“They are coming into the age of purchasing and having families and homes,” Micki says. “What does that look like, and what can we do in our operation to not only understand what they’ll be interested in, but possibly to educate them and figure out how our products work with them?”
To take advantage of this growing market, Micandy is focused on using social media to promote its products, and how flowers can enhance people’s lives. Whether it’s through Facebook, Twitter, Instagram, or even their own website, “we’ve gotten more direct customer connections through social media than what we used to do previously,” Micki says. Micandy even works with younger employees at The Home Depot to help get them excited about plants.
“When they’re excited, that trickles down to their customers, as well.”
The future at Micandy looks very positive, which Marcelyn says is due to a sense of family that extends beyond the Buists to include all employees.
“It’s a family-owned company, but our perception of family goes beyond bloodlines,” she says.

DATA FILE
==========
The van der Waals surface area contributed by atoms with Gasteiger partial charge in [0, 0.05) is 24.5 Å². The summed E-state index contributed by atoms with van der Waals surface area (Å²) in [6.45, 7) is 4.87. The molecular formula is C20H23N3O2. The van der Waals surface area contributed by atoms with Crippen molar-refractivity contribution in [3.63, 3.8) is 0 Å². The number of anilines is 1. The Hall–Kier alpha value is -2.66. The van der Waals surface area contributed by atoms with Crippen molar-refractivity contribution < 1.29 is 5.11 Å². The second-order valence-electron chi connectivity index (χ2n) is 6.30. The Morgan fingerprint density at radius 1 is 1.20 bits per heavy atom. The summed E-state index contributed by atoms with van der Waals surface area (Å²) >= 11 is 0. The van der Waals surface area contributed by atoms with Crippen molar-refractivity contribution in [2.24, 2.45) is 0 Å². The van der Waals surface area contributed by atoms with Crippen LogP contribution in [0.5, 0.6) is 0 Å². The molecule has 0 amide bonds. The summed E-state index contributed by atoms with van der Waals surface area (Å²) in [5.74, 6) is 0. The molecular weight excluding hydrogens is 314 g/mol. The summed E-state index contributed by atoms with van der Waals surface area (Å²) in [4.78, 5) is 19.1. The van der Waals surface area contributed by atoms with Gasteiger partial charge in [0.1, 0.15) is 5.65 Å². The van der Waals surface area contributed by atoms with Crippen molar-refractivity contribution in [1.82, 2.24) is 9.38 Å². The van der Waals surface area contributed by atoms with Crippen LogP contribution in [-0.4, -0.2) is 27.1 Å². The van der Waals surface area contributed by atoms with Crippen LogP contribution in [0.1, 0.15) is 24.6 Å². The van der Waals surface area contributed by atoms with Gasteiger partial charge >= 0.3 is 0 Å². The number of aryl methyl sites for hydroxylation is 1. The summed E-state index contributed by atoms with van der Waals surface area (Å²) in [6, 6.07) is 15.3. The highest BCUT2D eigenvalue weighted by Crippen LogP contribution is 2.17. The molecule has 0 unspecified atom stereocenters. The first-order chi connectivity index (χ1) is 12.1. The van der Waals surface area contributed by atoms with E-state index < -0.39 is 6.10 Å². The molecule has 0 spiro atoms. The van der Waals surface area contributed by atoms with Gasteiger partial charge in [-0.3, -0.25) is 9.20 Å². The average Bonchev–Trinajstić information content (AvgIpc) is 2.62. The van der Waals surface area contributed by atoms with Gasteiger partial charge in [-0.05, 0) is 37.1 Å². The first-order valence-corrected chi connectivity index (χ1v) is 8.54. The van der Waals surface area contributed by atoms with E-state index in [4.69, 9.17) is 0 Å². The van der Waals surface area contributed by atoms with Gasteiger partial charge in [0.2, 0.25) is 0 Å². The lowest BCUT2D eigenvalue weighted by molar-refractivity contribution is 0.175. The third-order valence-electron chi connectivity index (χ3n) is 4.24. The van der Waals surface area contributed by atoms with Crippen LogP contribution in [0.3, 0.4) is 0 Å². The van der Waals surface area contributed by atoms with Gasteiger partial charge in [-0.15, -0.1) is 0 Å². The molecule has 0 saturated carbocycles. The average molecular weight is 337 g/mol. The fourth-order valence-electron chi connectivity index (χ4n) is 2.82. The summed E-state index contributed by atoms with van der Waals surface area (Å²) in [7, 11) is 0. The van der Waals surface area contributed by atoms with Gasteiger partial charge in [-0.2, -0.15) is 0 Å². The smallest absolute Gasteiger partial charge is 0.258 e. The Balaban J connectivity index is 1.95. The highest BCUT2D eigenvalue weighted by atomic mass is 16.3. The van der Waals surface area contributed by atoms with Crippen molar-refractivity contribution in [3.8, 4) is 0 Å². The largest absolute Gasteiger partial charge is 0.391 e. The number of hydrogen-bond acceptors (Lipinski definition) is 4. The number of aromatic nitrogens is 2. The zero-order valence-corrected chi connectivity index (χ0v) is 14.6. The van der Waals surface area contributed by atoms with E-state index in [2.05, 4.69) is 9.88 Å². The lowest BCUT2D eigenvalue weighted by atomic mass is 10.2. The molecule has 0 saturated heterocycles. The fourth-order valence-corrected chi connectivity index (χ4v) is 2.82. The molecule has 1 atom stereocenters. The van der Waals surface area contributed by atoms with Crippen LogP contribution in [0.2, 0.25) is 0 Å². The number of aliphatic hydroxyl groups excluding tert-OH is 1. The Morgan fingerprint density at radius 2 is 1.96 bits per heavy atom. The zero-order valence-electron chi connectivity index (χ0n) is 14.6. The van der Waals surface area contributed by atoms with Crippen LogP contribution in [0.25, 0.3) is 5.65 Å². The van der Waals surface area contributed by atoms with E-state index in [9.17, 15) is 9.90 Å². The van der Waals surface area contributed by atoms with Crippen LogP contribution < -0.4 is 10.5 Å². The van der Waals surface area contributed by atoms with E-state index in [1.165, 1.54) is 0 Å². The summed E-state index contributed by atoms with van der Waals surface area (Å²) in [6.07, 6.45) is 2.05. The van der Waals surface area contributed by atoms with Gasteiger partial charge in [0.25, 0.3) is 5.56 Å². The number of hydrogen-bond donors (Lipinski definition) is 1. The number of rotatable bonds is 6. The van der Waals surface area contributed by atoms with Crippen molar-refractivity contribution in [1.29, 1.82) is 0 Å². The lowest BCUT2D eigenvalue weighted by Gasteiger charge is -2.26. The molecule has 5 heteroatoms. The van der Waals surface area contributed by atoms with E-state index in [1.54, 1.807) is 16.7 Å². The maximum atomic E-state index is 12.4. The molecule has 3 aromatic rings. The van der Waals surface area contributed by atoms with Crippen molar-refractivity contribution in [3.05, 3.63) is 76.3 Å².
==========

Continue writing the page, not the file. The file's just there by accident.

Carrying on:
Moving forward, any future expansion will be dictated by the long-term relationships Micandy continues to have with its customers.
“We want to optimize our current facility within the greenhouse and within the property itself,” Marcelyn says. “Our customers will determine if, when, and how we continue to expand.”
Giving Back Matters At Micandy
One of the main goals at Micandy is to give back to the community, and this sense of community even has a global reach. Andy and Micki Buist’s son, Randy Buist, is president of an organization called Kenya Matters, a non-profit organization committed to demonstrating compassion in action through the support of orphan children in Karai, Kenya. Kenya Matters addresses the physical, emotional, and spiritual needs of orphans through empowering local African leadership with self-sustainable enterprise projects in partnership with an active donor community in the U.S.
The entire Buist family has gotten involved in Kenya Matters.
“We take kids in, and create a home and community where they can be adequately nourished in body and soul,” says Micki. “They work in the garden, and we teach them how to take care of the earth.”